By Tracy Haney/Accent editor

They creep into your hard drive, run amok in your files and steal personal information. These electronic villains are known as hackers, and everyone is a potential victim. Even computer science associate professor Eugene Styer is not safe. He’s been hit twice.

While reinstalling Windows, Styer said his personal computer was accessed within 15 minutes before he had a chance to download protection.

“If (hackers) get into your system, then any file you have is potentially accessible,” Styer said.

He suggests anyone with a personal computer visit http://windowsupdate. microsoft.com to download patches, which protect computers from potential violators.

“If those (protective measures) aren’t done, then that leaves an opening where (hackers) can get into your computer,” Styer said.

Other ways to protect your computer, according to Styer, include simply disconnecting from the Internet when not in use.

“If you really don’t need to be doing anything, then disconnect it,” Styer said. “It’s sort of like closing a door behind you.”

He also suggests putting a password on your computer and making it one others won’t guess.

“Your girlfriend’s name is not a good password,” Styer said. “The more obscure the password the harder it’s going to be to guess.”

Styer said most people aren’t aware of their vulnerability to be victimized by a hacker until it’s too late, and computers are making identity theft a lot easier.

RESNET tech engineer Dave Ledford agrees. He said computers are becoming a more powerful tool for those looking to obtain personal information about other people. However, Ledford said a lot of the time the victims are simply giving the information out in chat rooms or on electronic forms.

“If you don’t practice safe computing then it’s very easy to get your information,” Ledford said. “You wouldn’t go into a bar and say ‘here’s my address.'”

College students, according to Ledford, have an additional risk to becoming the victim of a hacker.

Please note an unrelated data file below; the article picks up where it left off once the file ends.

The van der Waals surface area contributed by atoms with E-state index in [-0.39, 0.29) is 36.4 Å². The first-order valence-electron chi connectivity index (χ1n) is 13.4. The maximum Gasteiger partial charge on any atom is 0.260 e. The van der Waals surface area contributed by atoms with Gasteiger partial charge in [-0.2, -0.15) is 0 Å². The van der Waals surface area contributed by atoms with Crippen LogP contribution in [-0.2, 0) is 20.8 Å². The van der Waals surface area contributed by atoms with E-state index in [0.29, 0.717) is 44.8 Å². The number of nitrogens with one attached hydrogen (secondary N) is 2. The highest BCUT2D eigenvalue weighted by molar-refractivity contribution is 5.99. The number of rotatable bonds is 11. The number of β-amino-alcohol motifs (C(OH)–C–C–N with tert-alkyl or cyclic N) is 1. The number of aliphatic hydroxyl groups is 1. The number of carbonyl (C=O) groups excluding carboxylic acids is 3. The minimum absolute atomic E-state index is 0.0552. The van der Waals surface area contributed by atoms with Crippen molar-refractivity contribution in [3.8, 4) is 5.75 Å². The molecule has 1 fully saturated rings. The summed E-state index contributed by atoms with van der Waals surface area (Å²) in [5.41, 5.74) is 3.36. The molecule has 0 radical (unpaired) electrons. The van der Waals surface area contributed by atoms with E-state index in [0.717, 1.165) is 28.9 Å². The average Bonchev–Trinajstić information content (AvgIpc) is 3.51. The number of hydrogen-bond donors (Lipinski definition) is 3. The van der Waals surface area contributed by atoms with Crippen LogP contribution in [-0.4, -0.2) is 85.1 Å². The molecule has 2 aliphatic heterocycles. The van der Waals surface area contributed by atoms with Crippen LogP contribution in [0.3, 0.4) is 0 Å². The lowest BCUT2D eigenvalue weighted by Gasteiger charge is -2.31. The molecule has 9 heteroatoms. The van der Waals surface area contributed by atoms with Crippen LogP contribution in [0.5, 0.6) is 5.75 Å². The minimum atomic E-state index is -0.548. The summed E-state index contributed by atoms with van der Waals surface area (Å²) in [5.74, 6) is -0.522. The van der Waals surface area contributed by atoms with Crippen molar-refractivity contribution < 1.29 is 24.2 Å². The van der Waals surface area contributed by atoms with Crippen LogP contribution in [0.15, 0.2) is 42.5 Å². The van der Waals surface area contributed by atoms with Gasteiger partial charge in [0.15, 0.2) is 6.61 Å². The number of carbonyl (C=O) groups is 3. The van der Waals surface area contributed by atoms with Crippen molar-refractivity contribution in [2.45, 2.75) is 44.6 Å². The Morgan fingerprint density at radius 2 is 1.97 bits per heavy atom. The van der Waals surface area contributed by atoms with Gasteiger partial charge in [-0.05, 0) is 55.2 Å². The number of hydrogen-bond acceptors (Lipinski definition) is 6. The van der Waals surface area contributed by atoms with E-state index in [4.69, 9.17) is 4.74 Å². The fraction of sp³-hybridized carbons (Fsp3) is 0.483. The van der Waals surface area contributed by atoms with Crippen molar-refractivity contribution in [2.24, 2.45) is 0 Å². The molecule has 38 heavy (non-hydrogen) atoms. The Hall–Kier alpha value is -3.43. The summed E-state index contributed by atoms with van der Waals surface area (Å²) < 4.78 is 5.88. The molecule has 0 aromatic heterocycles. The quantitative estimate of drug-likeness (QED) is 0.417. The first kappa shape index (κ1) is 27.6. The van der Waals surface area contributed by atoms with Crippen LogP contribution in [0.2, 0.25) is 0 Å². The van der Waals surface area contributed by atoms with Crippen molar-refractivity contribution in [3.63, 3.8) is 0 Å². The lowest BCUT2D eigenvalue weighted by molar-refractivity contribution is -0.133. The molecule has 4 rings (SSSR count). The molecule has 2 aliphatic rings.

He said people have the potential to gain access to others’ Blackboard or school accounts if students are not careful. If the right information is found, hackers can even drop all of someone’s classes and un-enroll him or her from the university.

General tips Ledford offers are to watch what you are sharing on the network and only give personal information to reputable companies or companies you or your friends have done business with before.

He also suggests students not give out their Eastern e-mail account for non-school use. Instead, create a separate account through another provider like Hotmail.

Ledford said the people concerned about hackers “runs the whole gamut.”

“You have students who are aware and overly protective and you have students who don’t care,” Ledford said, noting it’s better to be overzealous about protecting your computer than not concerned enough.

Senior Charley Hamilton updates his computer protection every day, but he still knows somebody out there could break into his system if given enough time.

“I have a wireless network at home. It’s all encrypted, firewalled – everything you can think of,” Hamilton said. “If you don’t manually update your computer, you’re not protected. If most people knew how easy it was (to hack), they probably wouldn’t even turn a computer on.”

Reach Tracy at tracy_haney5@eku.edu